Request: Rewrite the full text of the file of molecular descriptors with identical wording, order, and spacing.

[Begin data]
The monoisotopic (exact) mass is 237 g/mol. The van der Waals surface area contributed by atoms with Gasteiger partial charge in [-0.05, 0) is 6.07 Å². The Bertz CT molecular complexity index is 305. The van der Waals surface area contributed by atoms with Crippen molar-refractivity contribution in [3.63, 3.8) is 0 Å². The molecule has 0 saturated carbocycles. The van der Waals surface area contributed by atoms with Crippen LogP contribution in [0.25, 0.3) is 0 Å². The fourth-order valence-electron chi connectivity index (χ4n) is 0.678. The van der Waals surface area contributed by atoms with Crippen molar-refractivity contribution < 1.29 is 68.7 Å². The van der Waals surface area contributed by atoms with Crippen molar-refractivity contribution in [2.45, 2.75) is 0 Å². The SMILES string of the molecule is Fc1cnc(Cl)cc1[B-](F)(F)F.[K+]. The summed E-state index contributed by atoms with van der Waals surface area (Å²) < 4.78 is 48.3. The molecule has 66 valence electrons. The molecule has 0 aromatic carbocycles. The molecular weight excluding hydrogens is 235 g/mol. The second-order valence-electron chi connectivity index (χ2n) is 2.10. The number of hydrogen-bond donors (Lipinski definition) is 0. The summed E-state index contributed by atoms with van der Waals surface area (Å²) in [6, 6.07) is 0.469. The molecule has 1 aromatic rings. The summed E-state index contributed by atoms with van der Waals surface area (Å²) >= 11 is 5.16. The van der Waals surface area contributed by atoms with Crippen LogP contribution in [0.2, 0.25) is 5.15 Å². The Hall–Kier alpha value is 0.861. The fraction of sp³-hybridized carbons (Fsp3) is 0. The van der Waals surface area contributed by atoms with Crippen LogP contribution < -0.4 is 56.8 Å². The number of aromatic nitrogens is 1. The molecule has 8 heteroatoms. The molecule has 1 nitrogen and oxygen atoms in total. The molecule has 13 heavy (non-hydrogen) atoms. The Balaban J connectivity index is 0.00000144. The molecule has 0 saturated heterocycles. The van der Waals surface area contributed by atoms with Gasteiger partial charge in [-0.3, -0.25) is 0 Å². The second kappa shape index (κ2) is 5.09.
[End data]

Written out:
The monoisotopic (exact) mass is 237 g/mol. The van der Waals surface area contributed by atoms with Gasteiger partial charge in [-0.05, 0) is 6.07 Å². The Bertz CT molecular complexity index is 305. The van der Waals surface area contributed by atoms with Crippen molar-refractivity contribution in [3.63, 3.8) is 0 Å². The molecule has 0 saturated carbocycles. The van der Waals surface area contributed by atoms with Crippen LogP contribution in [0.25, 0.3) is 0 Å². The fourth-order valence-electron chi connectivity index (χ4n) is 0.678. The van der Waals surface area contributed by atoms with Crippen molar-refractivity contribution < 1.29 is 68.7 Å². The van der Waals surface area contributed by atoms with Crippen molar-refractivity contribution in [2.45, 2.75) is 0 Å². The SMILES string of the molecule is Fc1cnc(Cl)cc1[B-](F)(F)F.[K+]. The summed E-state index contributed by atoms with van der Waals surface area (Å²) < 4.78 is 48.3. The molecule has 66 valence electrons. The molecule has 0 aromatic carbocycles. The molecular weight excluding hydrogens is 235 g/mol. The second-order valence-electron chi connectivity index (χ2n) is 2.10. The number of hydrogen-bond donors (Lipinski definition) is 0. The summed E-state index contributed by atoms with van der Waals surface area (Å²) in [6, 6.07) is 0.469. The molecule has 1 aromatic rings. The summed E-state index contributed by atoms with van der Waals surface area (Å²) >= 11 is 5.16. The van der Waals surface area contributed by atoms with Crippen LogP contribution in [0.2, 0.25) is 5.15 Å². The Hall–Kier alpha value is 0.861. The fraction of sp³-hybridized carbons (Fsp3) is 0. The van der Waals surface area contributed by atoms with Crippen LogP contribution < -0.4 is 56.8 Å². The number of aromatic nitrogens is 1. The molecule has 8 heteroatoms. The molecule has 1 nitrogen and oxygen atoms in total. The molecule has 13 heavy (non-hydrogen) atoms. The Balaban J connectivity index is 0.00000144. The molecule has 0 saturated heterocycles. The van der Waals surface area contributed by atoms with Gasteiger partial charge in [-0.3, -0.25) is 0 Å². The second kappa shape index (κ2) is 5.09.